Compost needs air from underneath. You can put the box on the soil, if it's good soil that breathes well. Even then, loosen it well with a fork to a depth of about 12 inches. An advantage of this is that if the pile is too wet some of the excess water might drain off into the soil. (Or it might not.)
Alternatively make a base like that for the wire mesh bin described above: make a 3ft square of four bricks, one at each corner, with a fifth in the middle, and put a 3ft square of tough wire grille such as pig fencing on the bricks. Put a 3ft-square piece of chicken wire on top of that, and stand the box on this base.
Turning the pile aerates and mixes it thoroughly to burn a second time
When filling the box, stand a 5ft length of bamboo or a broomstick upright in the middle until the box is full. Then shake it from side to side a bit (an inch or two) and pull it out. Or make vertical holes every 6" or so across the top with a piece of rebar, push it right down until you hit the wire mesh at the bottom. Now your compost can breathe easily.
Put a lid on the box when it's full, not airtight, but wildlife-proof, and waterproof if it's in the open.
That's it. By the next day the temperature should be above 50 deg C, and it should climb to 60 deg or higher. You can turn it after a week or two when the temperature's fallen to about 40 deg, or just leave it for another couple of weeks instead.
Get a soil thermometer, or any long thermometer that will reach the centre of the pile to monitor the temperature. Or just put your hand in -- if it's too hot to keep it there, it's fine.
The best form of liquid addition for compost is what some composters primly call Household Compost Activator. Other people call it urine. Don't be coy about it -- this is what should happen to urine rather than wasting it by flushing it down the toilet. Develop a self-righteous attitude about not wasting it -- but don't shout about it too loud, modern city people like neighbours and so on can be funny about these things, what they don't know won't hurt them.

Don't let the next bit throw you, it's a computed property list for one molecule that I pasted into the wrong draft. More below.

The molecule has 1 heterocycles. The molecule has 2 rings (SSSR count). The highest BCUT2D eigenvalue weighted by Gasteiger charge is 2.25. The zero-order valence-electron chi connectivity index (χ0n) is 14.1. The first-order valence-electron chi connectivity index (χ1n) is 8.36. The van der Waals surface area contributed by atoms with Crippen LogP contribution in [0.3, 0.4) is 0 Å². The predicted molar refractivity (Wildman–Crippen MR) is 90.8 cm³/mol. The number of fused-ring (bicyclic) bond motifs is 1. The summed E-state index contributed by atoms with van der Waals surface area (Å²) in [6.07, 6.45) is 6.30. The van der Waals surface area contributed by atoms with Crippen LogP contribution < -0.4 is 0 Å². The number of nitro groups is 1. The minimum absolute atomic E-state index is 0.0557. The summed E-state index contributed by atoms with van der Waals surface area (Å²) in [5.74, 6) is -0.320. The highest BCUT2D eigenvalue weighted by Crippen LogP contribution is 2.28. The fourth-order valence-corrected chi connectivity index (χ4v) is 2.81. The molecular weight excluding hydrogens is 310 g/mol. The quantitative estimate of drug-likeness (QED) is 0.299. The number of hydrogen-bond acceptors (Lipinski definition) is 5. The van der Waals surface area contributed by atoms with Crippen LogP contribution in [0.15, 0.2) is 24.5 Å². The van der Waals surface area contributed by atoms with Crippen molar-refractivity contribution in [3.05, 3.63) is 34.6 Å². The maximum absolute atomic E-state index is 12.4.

First, urine is sterile. Second, it contains the drainage of every cell in the body -- it's crammed with minerals and vitamins. Third, it contains a lot of nitrogen -- that's one reason that it's silly to buy nitrogen (there are others).
It shouldn't prove too difficult to arrange to have a few litres of Household Compost Activator set by when it's time to make the compost. You can use it neat, or mix it 50-50 with water, and add a capful of seaweed emulsion while you're at it. Use a sprinkling can.
For further information and reassurance on this matter, see: Container Farming -- Organic food production in the slums of Mexico City
More about nitrogen: well-made compost piles often end up containing more nitrogen than they started off with -- up to 25% more. It's provided by free-living nitrogen-fixing bacteria that thrive in a compost pile and "fix" nitrogen from the copious supplies in the air.
Smaller gardens won't provide enough material to fill a 15 cub ft compost unit at one go, it comes in dribs and drabs. So do kitchen scraps. You could just throw it all in a compost bin as it comes, but it'll probably be too wet and clog up, or it won't get hot, or only quite hot (mesophilic) rather than very hot (thermophilic), which is better than nothing. It's worth organizing the process by gearing garden wastes to kitchen scraps and then processing it all in batches until the bin is full.